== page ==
Thomasina Levy insists that music is in everyone—and everything. “We all have drums in the classroom. They’re called ‘desks,’” says the acclaimed performer and teaching artist with a whiff of understatement. “We have so many objects in our environment that create rhythm and music.”
A proponent of grassroots music making, Levy helps students of all ages discover their innate creativity. On April 11, she will share her expertise with participants of Music for People (MfP)’s Innovative Educator Series, benefitting K-12 classroom teachers of all subject areas. The former Connecticut State Troubadour will present an interactive program titled “Connecting Curriculum to Poetry and Music.”
“The series will show how MfP’s best practices can be used by almost anyone who relies on music, sound and rhythm to help participants to find their own creativity,” says Levy, an award-winning mountain dulcimerist, singer-songwriter and poet. “In the words of [MfP Co-Founder] David Darling, music is in each of us, waiting for the right time to emerge.”
We recently caught up with Levy, a graduate of MfP’s Musicianship and Leadership Program, to discuss the role of music education in the COVID-era classroom.
You and Alina Plourde will present programs on April 11. Tell us about yours.
I will lead participants through several easy activities, in which they will write their own lune poems and then create musical soundscapes to accompany them.
A “lune poem” is—
A short, simple, three-line poetic form. It is an Americanized version of Japanese haiku, based on work count. Almost anyone can write a lune poem.
This kind of work can foster team building, risk taking, active listening, creative thinking and group cooperation. It’s a lot of fun.
Interesting how much music and poetry have in common.
Rhythm is music’s pattern in time. The lyrics to a song are really a poem set to music. Whenever we experience rhythm in music or poetry, every cell in our being is affected.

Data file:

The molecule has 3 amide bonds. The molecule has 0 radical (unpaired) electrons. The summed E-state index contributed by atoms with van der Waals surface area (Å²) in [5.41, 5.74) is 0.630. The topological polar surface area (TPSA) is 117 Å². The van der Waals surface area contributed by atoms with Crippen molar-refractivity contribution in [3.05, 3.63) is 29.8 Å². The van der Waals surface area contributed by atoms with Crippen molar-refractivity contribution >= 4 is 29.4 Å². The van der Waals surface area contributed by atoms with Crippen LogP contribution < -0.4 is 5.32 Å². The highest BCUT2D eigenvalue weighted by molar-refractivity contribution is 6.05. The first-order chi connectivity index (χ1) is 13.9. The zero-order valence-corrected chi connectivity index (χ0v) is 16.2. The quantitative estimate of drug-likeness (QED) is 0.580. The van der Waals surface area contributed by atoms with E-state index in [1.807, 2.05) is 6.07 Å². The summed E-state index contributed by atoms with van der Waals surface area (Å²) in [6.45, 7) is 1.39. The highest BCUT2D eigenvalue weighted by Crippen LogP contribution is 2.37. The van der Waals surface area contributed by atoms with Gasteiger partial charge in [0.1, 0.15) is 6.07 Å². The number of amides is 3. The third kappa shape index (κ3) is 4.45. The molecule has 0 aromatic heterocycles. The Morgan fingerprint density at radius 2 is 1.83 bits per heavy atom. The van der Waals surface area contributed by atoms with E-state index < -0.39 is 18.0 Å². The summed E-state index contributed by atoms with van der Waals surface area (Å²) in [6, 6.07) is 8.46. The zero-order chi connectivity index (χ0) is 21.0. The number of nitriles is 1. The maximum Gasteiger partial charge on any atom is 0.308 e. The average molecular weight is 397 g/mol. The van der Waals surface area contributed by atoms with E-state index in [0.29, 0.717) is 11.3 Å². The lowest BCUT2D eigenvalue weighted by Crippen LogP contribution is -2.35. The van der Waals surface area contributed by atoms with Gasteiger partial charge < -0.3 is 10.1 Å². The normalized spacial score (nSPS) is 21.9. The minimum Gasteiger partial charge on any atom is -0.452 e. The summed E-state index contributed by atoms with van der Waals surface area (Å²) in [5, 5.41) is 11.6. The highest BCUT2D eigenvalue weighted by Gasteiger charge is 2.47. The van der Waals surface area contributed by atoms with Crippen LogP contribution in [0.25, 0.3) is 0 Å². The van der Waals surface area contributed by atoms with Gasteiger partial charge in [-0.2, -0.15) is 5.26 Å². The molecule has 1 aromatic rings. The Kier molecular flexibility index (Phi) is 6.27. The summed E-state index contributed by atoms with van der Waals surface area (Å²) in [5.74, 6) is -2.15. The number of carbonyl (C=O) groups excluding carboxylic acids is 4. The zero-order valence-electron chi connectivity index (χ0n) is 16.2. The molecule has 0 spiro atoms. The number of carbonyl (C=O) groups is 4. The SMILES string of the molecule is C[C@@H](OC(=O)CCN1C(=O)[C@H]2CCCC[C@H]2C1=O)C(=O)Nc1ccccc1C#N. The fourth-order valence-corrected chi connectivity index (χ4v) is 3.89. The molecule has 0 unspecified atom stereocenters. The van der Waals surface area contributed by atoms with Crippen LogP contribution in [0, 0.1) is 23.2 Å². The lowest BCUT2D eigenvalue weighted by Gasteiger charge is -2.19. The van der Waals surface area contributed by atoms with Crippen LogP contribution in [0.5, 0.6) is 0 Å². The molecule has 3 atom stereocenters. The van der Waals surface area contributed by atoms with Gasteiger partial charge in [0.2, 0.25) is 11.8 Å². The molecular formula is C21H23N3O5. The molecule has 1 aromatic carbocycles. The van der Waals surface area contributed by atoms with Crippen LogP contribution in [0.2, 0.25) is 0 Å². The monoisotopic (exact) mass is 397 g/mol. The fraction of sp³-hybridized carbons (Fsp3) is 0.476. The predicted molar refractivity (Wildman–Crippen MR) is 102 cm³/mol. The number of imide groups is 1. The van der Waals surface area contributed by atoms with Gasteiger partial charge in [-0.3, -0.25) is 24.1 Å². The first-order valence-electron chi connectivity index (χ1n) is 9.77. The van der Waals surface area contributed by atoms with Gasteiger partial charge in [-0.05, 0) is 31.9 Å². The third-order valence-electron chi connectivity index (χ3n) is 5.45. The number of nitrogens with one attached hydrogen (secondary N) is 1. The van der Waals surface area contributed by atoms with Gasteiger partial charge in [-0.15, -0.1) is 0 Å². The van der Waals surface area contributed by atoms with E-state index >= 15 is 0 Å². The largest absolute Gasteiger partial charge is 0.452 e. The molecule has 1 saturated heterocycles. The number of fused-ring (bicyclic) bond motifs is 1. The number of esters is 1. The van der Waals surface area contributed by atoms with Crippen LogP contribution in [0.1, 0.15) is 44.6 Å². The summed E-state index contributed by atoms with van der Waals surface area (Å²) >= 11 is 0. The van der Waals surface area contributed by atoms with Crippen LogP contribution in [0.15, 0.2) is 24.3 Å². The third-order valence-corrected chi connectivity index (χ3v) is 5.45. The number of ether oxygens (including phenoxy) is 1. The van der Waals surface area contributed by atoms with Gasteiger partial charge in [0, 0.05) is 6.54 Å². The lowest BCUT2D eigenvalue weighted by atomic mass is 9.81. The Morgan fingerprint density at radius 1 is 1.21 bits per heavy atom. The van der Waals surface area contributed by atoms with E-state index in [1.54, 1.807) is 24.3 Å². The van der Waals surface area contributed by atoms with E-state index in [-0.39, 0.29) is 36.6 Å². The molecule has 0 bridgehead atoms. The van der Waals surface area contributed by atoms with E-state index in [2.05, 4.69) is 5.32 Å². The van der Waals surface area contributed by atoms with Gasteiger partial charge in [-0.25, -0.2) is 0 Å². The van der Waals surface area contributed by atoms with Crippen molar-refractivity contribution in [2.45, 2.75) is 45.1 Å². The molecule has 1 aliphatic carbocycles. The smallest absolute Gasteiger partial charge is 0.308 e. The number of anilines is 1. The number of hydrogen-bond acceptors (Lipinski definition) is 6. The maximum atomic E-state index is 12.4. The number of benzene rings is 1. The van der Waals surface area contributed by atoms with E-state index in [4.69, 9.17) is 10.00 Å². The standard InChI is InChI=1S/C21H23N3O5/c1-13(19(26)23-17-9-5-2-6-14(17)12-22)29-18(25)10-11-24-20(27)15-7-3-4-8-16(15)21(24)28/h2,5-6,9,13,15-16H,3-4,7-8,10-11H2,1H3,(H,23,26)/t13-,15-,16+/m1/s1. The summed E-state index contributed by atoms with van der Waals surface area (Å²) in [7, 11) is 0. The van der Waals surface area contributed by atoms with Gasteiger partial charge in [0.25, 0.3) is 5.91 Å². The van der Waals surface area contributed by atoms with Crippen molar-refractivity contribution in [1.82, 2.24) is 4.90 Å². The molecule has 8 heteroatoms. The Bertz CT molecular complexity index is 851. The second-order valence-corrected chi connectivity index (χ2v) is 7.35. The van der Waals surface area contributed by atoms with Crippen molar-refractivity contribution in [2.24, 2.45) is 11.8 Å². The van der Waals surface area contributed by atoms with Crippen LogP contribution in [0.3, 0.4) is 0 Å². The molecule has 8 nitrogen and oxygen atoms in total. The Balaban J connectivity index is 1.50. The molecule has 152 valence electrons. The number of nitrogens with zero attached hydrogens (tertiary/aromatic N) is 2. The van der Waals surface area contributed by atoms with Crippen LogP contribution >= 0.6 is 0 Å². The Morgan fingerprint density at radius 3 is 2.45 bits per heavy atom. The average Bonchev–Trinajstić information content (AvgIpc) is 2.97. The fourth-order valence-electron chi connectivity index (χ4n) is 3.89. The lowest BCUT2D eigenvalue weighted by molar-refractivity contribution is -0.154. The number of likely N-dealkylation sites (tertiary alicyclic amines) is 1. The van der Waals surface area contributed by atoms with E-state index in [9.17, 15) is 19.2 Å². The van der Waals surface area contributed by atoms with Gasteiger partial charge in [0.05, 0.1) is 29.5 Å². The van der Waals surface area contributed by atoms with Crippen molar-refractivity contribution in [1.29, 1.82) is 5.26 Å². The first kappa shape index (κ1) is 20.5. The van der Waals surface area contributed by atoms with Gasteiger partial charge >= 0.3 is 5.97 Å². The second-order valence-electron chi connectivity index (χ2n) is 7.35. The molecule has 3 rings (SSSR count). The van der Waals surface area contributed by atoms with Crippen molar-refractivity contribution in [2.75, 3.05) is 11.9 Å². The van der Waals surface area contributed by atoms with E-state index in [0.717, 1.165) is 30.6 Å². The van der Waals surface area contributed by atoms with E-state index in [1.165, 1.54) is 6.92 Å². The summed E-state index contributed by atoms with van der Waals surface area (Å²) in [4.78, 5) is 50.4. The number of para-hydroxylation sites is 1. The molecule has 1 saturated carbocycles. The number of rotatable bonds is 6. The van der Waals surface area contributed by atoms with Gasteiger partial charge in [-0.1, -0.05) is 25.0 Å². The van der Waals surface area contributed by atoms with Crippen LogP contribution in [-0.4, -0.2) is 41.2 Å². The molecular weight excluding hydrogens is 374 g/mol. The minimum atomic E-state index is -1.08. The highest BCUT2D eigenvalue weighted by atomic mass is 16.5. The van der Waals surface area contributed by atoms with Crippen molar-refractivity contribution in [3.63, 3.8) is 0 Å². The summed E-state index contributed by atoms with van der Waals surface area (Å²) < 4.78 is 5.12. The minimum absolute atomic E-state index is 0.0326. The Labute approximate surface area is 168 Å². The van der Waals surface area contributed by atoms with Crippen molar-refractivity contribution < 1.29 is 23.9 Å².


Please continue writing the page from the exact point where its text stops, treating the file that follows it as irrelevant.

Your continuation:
What do you think of the movement toward STEAM [science, technology, engineering, the arts and mathematics] education in schools?
My workshops often connect music, rhythm and words to curricula in math, science, the language arts, the visual arts, history and other areas. I believe in engaging the whole learner. I also subscribe to [Harvard professor] Howard Gardner’s Theory of Multiple Intelligences—that there are different types of human intelligence, each representing different ways of processing information.
We can sing facts about math, science or history. We also can dance to the rhythm of a quadratic equation. If we use our senses, we can learn almost anything. That’s what it means to add the arts to STEM [science, technology, engineering and mathematics].
How has the pandemic changed your teaching approach?
This time last year, all my work as a teaching artist and performer vanished into thin air. But like everyone else, I adjusted to the “new normal” of real-time meetings via Zoom and Google Meet, and work began to reappear.
I now lead virtual workshops involving people from all over the world—mostly music improv and dulcimer workshops. I also have participated in dulcimer festivals and live music concerts.
Last month, I participated in a virtual artist residency, in which I taught Kingian Nonviolence [a philosophy of nonviolent conflict reconciliation in the tradition of the Rev. Martin Luther King Jr.] to second graders. The students wrote original poems and letters to Dr. King and created artwork, all inspired by his “Six Principles of Nonviolence.”
You did all this virtually?
The teachers and I agreed that it went better than expected. The experience may not have been the same as a live, in-person residency, but the students were engaged and really enjoyed the program. Anything’s possible.
Author: Robert Enslin